When valuing a sectional title unit the value of these EUAs should be included in the valuation. Not including EUA parking for instance, would dramatically alter the valuation of the unit. On the other hand, including a non-EUA in your valuation would have the opposite effect. Many buildings, especially those registered before 1980 still cling on to the old way of allocating areas to owners by having a traditional plan. They are supposed to have a proper accurate plan drawn up and have it registered in the rules or as part of the sectional title plans but seldom do because of the costs involved.

The EUA owner has a right to use their areas exclusively against any other owner in the building.  In the case of a EUA garden for example this area would be for the exclusive use of the unit that it is tied to.  What can it be used for? Well anything that you would normally use a garden for which would include having a lawn, growing flowers or vegetables, having a braai, allowing kids to play and the like. But you still cannot make alterations without permission of the body corporate, because the rules that no alterations may be made to the common property without their permission still stands. So you have no right to put in a swimming pool and have to follow the normal rules for applying for permission to do so.

The holder of the EUA is also responsible for its upkeep – not the body corporate! So they must cut the grass and sweep the leaves and maintain the tap and the like. It can get a bit confusing because are they also responsible for the painting of the outside of the building that forms the back wall of their EUA area?  Personally, I think that you have to consider normal items to remain the responsibility of the body corporate – what about parking lines in the basement parking which would be part of an EUA area? The EUA holder is responsible for any expenses occurring in relation to the EUA. So, insurance of the area, repairs and maintenance, cleaning and certainly electricity, water and security should be paid by the owner of the EUA. This is sometimes difficult to allocate (lighting in the basement garage) so the act envisages that each EUA is allocated an additional levy over and above the unit levy, which is sufficient to cover the costs of maintaining that area; including where there is no electricity or water meter a reasonable amount to cover the cost of their use by this EUA owner. Remember this is not a rent for use of a EUA but to cover the costs of maintaining this area.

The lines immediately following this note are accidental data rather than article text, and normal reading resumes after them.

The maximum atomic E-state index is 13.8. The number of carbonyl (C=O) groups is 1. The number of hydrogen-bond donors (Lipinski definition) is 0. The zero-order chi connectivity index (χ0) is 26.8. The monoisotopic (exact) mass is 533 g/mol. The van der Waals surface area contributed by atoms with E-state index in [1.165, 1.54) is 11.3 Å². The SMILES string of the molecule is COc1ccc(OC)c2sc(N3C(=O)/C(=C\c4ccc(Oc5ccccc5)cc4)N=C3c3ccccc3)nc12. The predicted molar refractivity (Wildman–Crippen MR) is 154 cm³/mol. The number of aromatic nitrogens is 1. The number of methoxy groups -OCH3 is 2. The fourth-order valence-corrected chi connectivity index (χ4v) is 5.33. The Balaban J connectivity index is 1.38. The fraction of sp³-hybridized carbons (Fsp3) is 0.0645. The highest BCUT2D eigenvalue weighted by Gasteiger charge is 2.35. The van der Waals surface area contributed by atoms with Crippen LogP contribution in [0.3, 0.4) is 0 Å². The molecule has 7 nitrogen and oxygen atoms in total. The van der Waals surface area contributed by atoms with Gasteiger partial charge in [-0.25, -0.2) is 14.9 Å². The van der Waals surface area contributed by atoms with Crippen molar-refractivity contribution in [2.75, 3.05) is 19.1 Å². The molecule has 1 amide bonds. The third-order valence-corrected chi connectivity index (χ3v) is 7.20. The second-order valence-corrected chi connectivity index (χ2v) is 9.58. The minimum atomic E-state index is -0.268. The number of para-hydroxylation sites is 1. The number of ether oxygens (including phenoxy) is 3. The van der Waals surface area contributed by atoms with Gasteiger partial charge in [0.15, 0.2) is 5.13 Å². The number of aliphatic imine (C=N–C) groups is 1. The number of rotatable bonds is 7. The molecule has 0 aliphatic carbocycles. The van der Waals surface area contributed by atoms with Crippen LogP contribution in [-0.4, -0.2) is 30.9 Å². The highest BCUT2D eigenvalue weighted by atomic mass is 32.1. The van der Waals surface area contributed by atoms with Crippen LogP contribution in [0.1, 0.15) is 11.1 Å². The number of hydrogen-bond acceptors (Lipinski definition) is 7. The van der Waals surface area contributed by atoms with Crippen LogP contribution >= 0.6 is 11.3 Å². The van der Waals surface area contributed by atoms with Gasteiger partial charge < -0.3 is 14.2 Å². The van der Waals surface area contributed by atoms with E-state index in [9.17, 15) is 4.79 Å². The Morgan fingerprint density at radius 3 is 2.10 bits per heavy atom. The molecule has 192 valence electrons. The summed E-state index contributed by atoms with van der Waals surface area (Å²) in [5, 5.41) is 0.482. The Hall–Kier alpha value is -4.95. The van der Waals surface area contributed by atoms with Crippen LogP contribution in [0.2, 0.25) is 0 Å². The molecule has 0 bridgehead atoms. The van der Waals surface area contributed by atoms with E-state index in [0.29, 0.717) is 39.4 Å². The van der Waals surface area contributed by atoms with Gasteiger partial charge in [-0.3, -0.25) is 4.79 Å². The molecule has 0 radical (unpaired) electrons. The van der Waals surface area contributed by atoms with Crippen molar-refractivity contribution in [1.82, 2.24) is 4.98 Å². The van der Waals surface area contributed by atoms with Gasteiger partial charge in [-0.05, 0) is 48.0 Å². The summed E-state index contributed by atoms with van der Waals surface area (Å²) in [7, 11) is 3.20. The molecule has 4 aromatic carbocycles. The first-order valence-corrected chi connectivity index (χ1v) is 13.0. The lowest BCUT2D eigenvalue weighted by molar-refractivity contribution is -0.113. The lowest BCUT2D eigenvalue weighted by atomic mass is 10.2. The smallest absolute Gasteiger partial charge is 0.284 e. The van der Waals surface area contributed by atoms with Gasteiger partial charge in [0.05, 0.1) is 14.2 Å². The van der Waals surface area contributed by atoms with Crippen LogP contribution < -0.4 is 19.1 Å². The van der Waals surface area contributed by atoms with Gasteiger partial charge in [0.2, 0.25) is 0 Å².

When selling a sectional title unit it is important to include any EUA areas especially so that the buyer knows which EUA is included in the sale of a unit. For example, selling a flat must include the sale of the EUA for the two parking bays in the basement.

Can an EUA be sold independent to a unit? An EUA can be sold between unit owners so that the one owner gains use of the area covered by the EUA but nobody can own an EUA if they do not own a unit in the building.  EUAs are always attached to a unit in the building. EUAs are taken into account in the value of a unit and are used by banks when valuing sectional title units. Remember it is a registered real right and has value.